Hazel Park City Council Introduces LGBTQ+Inclusive Human Rights Ordinance

HAZEL PARK – The Hazel Park City Council tonight introduced Ordinance 01-21, a Human Rights Ordinance that would prohibit discrimination in employment, housing, public accommodations and public services on the basis of race, color, religion, gender, age, height or weight, marital status, familial status, national origin, disability and sexual orientation.

The ordinance's first reading passed unanimously, and it will be entered for a second reading at the Council's next regularly scheduled meeting on March 23. It is expected to advance to a third reading and be adopted in April.

The Human Rights Ordinance was introduced by Councilmember Luke Londo, a recent appointee to the Council.

"Hazel Park has consistently played an oversized role in the pursuit of equality for the LGBTQ community," Londo said. "As a proud Hazel Park resident who is also bisexual, I am honored to play a role in moving our community forward, and cementing our status as a leader in the fight for LGBTQ rights."

Two Hazel Park residents filed suit in 2012 challenging Michigan's ban on adoption by same-sex couples. They subsequently amended their complaint, additionally challenging Michigan's constitutional ban on same-sex marriage.

The suit, DeBoer v. Snyder, was eventually consolidated with three others as Obergefell v. Hodges, which culminated in a decision by the United States Supreme Court requiring all states to grant same-sex marriages and to recognize same-sex marriages performed in other states.

Michigan Attorney General Dana Nessel, who represented the couple in DeBoer v. Snyder, commended the Council's action.

"The ongoing struggle for LGBTQ civil rights requires bravery, and the fortitude of those in a position to inspire change to do so," Nessel said. "Just as two courageous residents did before them, I applaud the Hazel Park City Council for standing up and doing the right thing."

The Hazel Park Human Rights Ordinance includes the same protected classes within the Michigan Elliott-Larsen Civil Rights Act, and expands it to include disability status, sexual orientation, and gender identity and expression. It mirrors ordinances adopted in nearby communities.

City Manager Ed Klobucher, who has served Hazel Park since 2003, recognized the City's unique history in LGBTQ efforts.

"Hazel Park voted against Michigan's same-sex marriage ban in 2004, two of its residents helped achieve marriage equality nationwide, and now the City Council is seeking to eliminate discrimination against the LGBTQ community within our borders," Klobucher said. "I am proud of our newest councilmember, Luke Londo, for introducing this ordinance – and of the rest of Council for their foresight in advancing it forward."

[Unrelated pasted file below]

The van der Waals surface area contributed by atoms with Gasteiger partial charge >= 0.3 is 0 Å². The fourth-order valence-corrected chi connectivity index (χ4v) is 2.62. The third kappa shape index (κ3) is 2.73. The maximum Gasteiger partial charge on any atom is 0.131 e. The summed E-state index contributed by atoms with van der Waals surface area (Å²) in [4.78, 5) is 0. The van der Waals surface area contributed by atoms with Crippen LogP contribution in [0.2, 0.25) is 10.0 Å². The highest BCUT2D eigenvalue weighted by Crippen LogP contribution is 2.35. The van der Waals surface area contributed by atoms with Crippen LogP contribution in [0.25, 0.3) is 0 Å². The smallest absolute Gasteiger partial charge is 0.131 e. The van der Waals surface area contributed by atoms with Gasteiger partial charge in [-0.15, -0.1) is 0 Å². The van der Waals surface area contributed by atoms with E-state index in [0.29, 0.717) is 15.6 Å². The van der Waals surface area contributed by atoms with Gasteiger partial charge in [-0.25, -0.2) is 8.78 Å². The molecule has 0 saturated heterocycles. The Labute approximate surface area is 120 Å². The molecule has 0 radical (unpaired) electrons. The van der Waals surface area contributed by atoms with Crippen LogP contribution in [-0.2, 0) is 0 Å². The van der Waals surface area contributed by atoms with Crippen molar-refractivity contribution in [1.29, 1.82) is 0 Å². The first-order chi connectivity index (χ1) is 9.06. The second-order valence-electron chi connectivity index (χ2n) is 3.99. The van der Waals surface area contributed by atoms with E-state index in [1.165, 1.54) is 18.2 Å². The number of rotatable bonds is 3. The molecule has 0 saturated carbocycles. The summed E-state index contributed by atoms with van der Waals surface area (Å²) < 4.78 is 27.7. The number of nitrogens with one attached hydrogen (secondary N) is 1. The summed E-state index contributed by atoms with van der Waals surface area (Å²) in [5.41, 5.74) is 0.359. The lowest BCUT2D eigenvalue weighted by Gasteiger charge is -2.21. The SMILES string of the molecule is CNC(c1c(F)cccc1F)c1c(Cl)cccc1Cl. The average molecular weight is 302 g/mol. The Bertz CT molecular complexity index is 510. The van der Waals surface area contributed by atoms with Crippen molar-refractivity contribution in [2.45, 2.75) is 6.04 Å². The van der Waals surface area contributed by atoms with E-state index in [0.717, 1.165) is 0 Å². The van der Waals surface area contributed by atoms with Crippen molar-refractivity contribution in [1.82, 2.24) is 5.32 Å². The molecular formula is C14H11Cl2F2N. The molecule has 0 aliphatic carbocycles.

The introduction of the Human Rights Ordinance occurs amidst a renewed interest in expanding the Elliott-Larsen Civil Rights Act to include provisions for sexual orientation and gender identity and expression. A ballot question committee, Fair and Equal Michigan, is currently awaiting certification of petitions for a legislative initiative by the Michigan Department of State. Successful certification would place the proposed initiative in front of the Michigan legislature, which further defines "sex" within the Act as encompassing gender identity and expression, as well as expanding the Act to include sexual orientation.

"There continues to be a need for statewide protections for the LGBTQ community, and we will only get there with the ongoing support of Michigan residents, businesses and other organizations," said Fair and Equal Michigan Chairman Trevor Thomas. "We are grateful for cities like Hazel Park who share our vision and passion for the pursuit for LGBTQ civil rights."

If the legislature fails to adopt Fair and Equal Michigan's proposal within 40 days of certification, the matter will go in front of voters in the November 2022 general election. Councilmember Londo sits on the honorary leadership committee of Fair and Equal Michigan.

Additionally, Michigan Senator Jeremy Moss – one of three openly-gay legislators and whose district includes Hazel Park – introduced a bill, SB208, in the Michigan Senate that would amend the Elliott-Larsen Civil Rights Act to include protections for sexual orientation and gender identity and expression. A similar bill, HB4297, was introduced in the Michigan House by Representative Laurie Pohutsky.

"Tonight's action by the Hazel Park City Council further demonstrates that LGBTQ discrimination has no place in our cities or our state," said Senator Moss. "I am proud to represent communities who understand the importance of advancing LGBTQ equality, and implore my colleagues to do the same."

Hazel Park City Council has issued proclamations recognizing June as LGBTQ Pride Month since 2018. Additionally, the City has raised an LGBTQ Pride Flag outside City Hall annually since 2018, and held its first "Pride in the Park" event in 2019.

The proposed ordinance was seconded by Councilmember Alissa Sullivan and supported by Councilmember Mike McFall, Mayor Pro Tem Andy LeCureaux and Mayor Mike Webb. The entire draft Human Rights Ordinance can be read here.


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